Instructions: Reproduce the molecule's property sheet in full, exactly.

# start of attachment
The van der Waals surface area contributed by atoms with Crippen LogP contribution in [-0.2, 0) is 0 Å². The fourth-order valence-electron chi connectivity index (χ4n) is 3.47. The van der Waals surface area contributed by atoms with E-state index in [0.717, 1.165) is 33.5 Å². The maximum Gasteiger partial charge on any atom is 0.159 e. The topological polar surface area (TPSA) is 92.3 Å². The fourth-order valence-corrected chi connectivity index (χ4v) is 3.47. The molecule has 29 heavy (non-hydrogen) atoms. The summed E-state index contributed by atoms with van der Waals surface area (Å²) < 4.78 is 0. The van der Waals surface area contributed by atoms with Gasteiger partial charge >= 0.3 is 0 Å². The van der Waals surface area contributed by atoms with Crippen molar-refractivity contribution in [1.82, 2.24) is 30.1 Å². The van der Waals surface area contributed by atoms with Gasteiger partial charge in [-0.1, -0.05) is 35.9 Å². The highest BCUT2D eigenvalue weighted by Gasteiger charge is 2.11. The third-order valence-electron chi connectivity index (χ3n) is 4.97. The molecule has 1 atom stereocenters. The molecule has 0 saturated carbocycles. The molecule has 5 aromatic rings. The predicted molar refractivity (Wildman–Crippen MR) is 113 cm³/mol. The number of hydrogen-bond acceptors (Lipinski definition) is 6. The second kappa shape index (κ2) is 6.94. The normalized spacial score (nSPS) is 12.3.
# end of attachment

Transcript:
The van der Waals surface area contributed by atoms with Crippen LogP contribution in [-0.2, 0) is 0 Å². The fourth-order valence-electron chi connectivity index (χ4n) is 3.47. The van der Waals surface area contributed by atoms with E-state index in [0.717, 1.165) is 33.5 Å². The maximum Gasteiger partial charge on any atom is 0.159 e. The topological polar surface area (TPSA) is 92.3 Å². The fourth-order valence-corrected chi connectivity index (χ4v) is 3.47. The molecule has 29 heavy (non-hydrogen) atoms. The summed E-state index contributed by atoms with van der Waals surface area (Å²) < 4.78 is 0. The van der Waals surface area contributed by atoms with Gasteiger partial charge >= 0.3 is 0 Å². The van der Waals surface area contributed by atoms with Crippen molar-refractivity contribution in [1.82, 2.24) is 30.1 Å². The van der Waals surface area contributed by atoms with Gasteiger partial charge in [-0.1, -0.05) is 35.9 Å². The highest BCUT2D eigenvalue weighted by Gasteiger charge is 2.11. The third-order valence-electron chi connectivity index (χ3n) is 4.97. The molecule has 1 atom stereocenters. The molecule has 0 saturated carbocycles. The molecule has 5 aromatic rings. The predicted molar refractivity (Wildman–Crippen MR) is 113 cm³/mol. The number of hydrogen-bond acceptors (Lipinski definition) is 6. The second kappa shape index (κ2) is 6.94. The normalized spacial score (nSPS) is 12.3.